Scotland and Westminster clash over Agriculture Bill

The Scottish and Westminster governments have clashed over Michael Gove’s Agriculture Bill, which sets out to abolish direct payments to farmers.

The Bill outlines the Defra secretary’s plan to phase out direct payments by 2027 after the UK leaves the European Union next year.

But Scottish rural economy secretary Fergus Ewing said the Bill failed to deliver on a pledge that farmers in Scotland would receive at least the same level of funding post-Brexit.

See also: Direct payments to be phased out by 2027

He said: “The UK government’s Agriculture Bill completely fails to meet the key tests of delivering on promises made to Scotland, respecting the devolved settlements, and righting longstanding issues.

Mr Ewing added: “It represents a missed opportunity for the UK government to deliver on promises made during the referendum and since.

“This bill rides roughshod over the devolved settlement.”

‘Unilateral powers’

The Bill could create sweeping unilateral powers that could constrain the policy choices made by the Scottish government, said Mr Ewing.

“It is therefore of serious concern that the UK government could impose unwanted policies and rules on Scottish farmers in areas of devolved competency.”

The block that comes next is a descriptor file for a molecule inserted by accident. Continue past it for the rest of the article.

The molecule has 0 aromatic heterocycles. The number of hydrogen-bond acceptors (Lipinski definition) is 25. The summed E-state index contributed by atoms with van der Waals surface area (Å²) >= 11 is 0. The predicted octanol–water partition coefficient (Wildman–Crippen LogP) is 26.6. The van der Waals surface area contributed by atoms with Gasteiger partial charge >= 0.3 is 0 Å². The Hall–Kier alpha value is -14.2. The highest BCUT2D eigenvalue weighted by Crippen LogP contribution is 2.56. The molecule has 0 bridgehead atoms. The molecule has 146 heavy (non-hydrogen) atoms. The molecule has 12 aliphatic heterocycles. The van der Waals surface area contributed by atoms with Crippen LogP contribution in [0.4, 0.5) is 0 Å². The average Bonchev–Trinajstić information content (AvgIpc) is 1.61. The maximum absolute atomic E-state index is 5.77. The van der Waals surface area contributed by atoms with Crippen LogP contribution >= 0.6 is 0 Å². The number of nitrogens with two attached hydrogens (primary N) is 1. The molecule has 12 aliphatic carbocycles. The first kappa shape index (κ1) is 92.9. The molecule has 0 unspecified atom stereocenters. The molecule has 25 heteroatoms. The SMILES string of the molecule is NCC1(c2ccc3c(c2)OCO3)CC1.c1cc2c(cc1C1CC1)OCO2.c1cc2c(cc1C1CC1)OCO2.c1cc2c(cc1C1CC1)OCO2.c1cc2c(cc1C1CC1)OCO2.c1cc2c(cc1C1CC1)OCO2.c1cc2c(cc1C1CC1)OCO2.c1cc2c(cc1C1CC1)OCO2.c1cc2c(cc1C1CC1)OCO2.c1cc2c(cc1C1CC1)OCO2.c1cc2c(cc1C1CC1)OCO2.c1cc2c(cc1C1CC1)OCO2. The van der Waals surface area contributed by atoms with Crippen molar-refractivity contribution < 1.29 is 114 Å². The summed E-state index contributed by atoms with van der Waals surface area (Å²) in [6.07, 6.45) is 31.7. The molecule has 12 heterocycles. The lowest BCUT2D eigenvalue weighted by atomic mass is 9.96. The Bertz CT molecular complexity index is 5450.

In response, the UK government issued a “myth-busting” document stating that claims of a Westminster power grab are “completely false and misleading”.

As an issue, agriculture will remain devolved to Scotland, it says.

“The UK government is not seeking consent from the Scottish parliament on this Bill as we are not legislating in areas of devolved competence in Scotland,” the document adds.

The Westminster government insists that no powers which could constrain devolved policy choices in Scotland are being introduced.

“Contrary to claims, Scottish farmers will continue to receive the same level of funding as they currently do until the end of this parliament in 2022,” it says.

‘Scotland’s choice’

“As we leave the EU, it is our intention that each administration can independently design policies that support their farming sectors and enhance their environment.”

The Westminster government says it offered to extend powers in the Agriculture Bill to the devolved administrations so they can create their own farming support systems.

Wales and Northern Ireland have accepted the offer, it says. But the Scottish government has chosen not to take any powers in the Bill.

“Agriculture is devolved and that is their choice. But our offer remains on the table.”

Scottish secretary David Mundell said the Bill ensured that new systems of farming support could be put in place after 2020 in England and Wales.

Farmers in Scotland needed the same reassurance, said Mr Mundell – and time was running out for the Scottish government to act.

“It is simply not acceptable for Scottish farmers to be kept in the dark about the future of agricultural policy in Scotland.”

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